‘These are soldiers:’ Emancipation Day Celebration to honor Blount County’s black Union soldiers
By Melanie Tucker | (firstname.lastname@example.org)
This community will get the opportunity on Saturday to show honor and respect for the 80 known black Union soldiers of the Civil War who called Blount County home.
The Emancipation Day Celebration will take place beginning at 10 a.m. Saturday at Mt. Gilead Cemetery, located at the intersection of Rankin Road and Hannum Street in Alcoa. The public is invited.
A committee consisting of Blount County historians Becky B. Darrell, George Lane, Shirley Carr Clowney, Ronald Coffin and Ken Cornett has been planning the event since March. Darrell said the names of all 80 black Union soldiers will all be read aloud.
One of the soldiers in particular, Quartermaster Sgt. Thomas Lillard, will receive special recognition. He is buried at Mt. Gilead and his headstone had been lying on the ground for years before being placed upright recently. A wreath will be laid at his gravesite.
Many of the African-Americans who served during the Civil War were part of the African-American Union regiments in the latter part of the war. Most served in the 1st United States Colored Heavy Artillery, which was formed in Knoxville.
The day’s events will include an invocation by the Rev. Dr. Willa Estell, pastor of St. Paul AME Zion Church in Maryville, a reading of a joint proclamation by the local mayors, a Walk of Respect by the Buffalo Soldiers, a re-enactment group from Knoxville and a presentation by the speaker, Dr. Aaron Astor of Maryville College.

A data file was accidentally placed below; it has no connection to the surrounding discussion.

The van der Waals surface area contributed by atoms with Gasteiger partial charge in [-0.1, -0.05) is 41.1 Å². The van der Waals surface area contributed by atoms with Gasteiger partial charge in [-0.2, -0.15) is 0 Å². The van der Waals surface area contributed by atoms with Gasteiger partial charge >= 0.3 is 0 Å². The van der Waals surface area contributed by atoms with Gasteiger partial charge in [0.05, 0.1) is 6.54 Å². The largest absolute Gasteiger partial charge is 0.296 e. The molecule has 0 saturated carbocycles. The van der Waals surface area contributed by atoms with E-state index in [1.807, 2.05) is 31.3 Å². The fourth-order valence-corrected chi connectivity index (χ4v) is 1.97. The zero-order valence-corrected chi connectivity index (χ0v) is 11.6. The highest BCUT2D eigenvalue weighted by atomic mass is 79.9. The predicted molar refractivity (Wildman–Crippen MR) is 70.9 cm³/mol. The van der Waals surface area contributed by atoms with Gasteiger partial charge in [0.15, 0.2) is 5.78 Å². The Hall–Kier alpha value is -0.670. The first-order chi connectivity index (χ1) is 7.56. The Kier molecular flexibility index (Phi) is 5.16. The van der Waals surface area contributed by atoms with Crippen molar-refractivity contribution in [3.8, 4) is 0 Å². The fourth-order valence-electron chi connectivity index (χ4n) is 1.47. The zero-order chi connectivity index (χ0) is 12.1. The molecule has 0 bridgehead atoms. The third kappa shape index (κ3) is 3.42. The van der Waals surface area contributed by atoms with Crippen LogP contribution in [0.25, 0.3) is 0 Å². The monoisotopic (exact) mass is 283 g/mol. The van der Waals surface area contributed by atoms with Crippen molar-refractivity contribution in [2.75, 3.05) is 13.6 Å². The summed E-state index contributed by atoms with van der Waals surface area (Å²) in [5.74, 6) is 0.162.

The program is entitled, “Freedom is not Free: Quartermaster Sgt. Thomas Lillard and Blount County’s Black Union Soldiers Who Fought for Freedom, Country and Citizenship.”
Blount County Mayor Ed Mitchell, Alcoa Mayor Don Mull, Maryville Mayor Tom Taylor, state Rep, Bob Ramsey, state Sen. Doug Overbey and state Rep. Art Swann are expected to attend. Winners in the student art and essay contests will be recognized.
Darrell, a member of the Daughters of Union Veterans of the Civil War, was conducting inventory of veterans’ graves years ago and got interested in Blount County’s veterans and how many there are buried at Mt. Gilead. That was back in 2006. Since then she has done extensive research on the black soldiers here.
“This is a subject not many people know about,” she said. “I just felt like it was an important part of history that isn’t being documented.”
There is great significance to this event being held in early August. Today (Aug. 8), 150 years ago, slaves were freed by Gov. Andrew Johnson. His personal slaves were freed in Greeneville on that day in 1863, seven months after the Emancipation Proclamation was issued, on Jan. 1, 1863.
There is a display at the Blount County Public Library that includes lots of information on blacks in this community and their contributions.
Lillard was born in McMinn County, but he and his wife Maria Evans settled in Maryville before 1870, Darrell discovered in her research. He served Maryville in a number of ways, as an alderman, a member of the board of education and he was involved in the establishment of the Freedman’s Normal Institute.
The stories are intriguing, Darrell said of these men. They deserve our attention, she and the others believe.
“These are soldiers — they are our local soldiers from the Civil War who have never been acknowledged or honored in any way,” this historian said. “They need to be shown respect.”